Bonus Features

As stated before, bringing tab navigation into Salesforce1 displaced quite a few features and functions. Many of these turned into full blown projects themselves that myself and the team were responsible for. The placement of these adjusted features as well as their updates were all based off user finding discovered throughout the Global Nav project. Certain features, like Favorites, were also created to solve business and user needs and strengthen the new core navigation. Think of these as some of the pieces that make up Megazord; they can all function on their own but together create a much stronger experience.


During user testing we discovered a user need for personalization within the app. Customers wanted to be able to have the app not just match their organization’s needs, which the admin was responsible for, but have one more layer of personalization that allows the end user to directly manipulate the organization of the application.

Through conducting more user interviews we discovered that users wanted to personalize the app’s navigation, freely moving the objects they use the most to the top. Through surveying our app structure, we determined that letting users manipulate the app navigation or tab navigation set would be far too complicated, and possibly too dangerous as it would loosen the out-of-the box control we maintain.

With a general understanding of the user’s needs and the hypothesis that personalizing navigation would lead to higher engagement, we set out iterating on a Favorites feature.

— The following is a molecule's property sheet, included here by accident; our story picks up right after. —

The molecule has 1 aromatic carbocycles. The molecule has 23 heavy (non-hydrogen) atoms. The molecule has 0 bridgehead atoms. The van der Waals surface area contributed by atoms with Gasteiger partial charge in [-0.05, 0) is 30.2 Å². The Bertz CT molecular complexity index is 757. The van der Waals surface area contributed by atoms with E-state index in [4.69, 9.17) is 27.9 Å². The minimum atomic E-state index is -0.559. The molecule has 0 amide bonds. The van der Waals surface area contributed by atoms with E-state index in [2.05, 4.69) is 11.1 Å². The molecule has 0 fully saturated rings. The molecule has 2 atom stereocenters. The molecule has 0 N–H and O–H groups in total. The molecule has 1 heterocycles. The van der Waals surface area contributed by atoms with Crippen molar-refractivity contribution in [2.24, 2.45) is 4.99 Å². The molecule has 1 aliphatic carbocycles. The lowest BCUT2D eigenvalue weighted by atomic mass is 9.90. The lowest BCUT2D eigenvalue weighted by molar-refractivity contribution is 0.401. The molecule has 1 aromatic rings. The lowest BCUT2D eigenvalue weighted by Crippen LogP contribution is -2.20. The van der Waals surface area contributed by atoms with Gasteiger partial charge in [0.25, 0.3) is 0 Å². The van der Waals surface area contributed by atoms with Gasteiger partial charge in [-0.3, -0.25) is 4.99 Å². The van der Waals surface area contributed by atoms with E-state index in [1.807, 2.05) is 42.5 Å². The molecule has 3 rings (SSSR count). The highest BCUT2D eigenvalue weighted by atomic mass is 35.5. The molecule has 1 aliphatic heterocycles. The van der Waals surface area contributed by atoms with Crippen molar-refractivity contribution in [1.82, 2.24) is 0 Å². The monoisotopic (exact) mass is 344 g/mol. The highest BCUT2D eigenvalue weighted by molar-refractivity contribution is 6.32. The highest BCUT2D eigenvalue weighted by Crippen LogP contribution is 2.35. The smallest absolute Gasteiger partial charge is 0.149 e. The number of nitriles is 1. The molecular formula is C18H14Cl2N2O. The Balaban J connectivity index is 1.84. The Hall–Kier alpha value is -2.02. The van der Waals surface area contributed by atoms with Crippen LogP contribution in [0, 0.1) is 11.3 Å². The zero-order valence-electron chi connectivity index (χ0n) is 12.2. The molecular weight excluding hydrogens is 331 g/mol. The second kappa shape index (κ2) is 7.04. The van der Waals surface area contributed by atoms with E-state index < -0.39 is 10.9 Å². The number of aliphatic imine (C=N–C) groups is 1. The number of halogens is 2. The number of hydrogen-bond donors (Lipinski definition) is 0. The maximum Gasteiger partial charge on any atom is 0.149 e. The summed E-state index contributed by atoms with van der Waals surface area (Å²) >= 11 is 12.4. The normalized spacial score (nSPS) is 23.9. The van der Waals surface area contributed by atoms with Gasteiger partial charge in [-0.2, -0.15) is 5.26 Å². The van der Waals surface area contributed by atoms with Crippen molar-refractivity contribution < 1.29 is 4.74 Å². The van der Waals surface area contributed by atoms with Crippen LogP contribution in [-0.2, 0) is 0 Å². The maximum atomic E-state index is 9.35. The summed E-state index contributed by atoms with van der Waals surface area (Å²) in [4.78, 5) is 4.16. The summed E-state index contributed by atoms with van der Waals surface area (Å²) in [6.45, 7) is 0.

If you’re curious how the project turned out, take a look at the case study on the Favorites project.

Org Switcher & Profile

Some users are a part of multiple organizations, which means that they have multiple profiles with different login credentials. For these users, Salesforce1 has an Org Switcher feature that stores profile information, which allows for quick access to other accounts.

The Org Switcher feature was originally housed in Stage Left when that was the primary method of navigation. With Tab Navigation coming in, we needed to relocate this feature.

Referencing usage data, we found that only 2.8% of users had multiple orgs and interacted with the feature regularly. This helped us establish that the placement of the org switcher didn’t need to be top level. Initial explorations lead to placing the users avatar in the header of the home tab, which would open a half sheet when tapped. While the hierarchical placement worked, we realized that we also needed to create a shortcut to the users’s profile since it too was being lost with the removal of Stage Left. This shortcut provided quick access to their profile feed and related record, both of which create a daily timeline and shortcuts to immensely relevant data.

Because this bumped up the hierarchical location of the coupled profile and Org Switcher, we reassessed the tab navigation. Looking at which areas of the app were used most and which were used less, Settings usage fell below that of the profile and app switcher. App settings are also local and tied to the user’s profile. This overlap and rethinking led to us placing the user’s profile in the tab bar. Settings and the org switcher could both be accessed from tapping on the profile icon in the tab bar. These two areas would then be two taps away from anywhere within the app.

Action System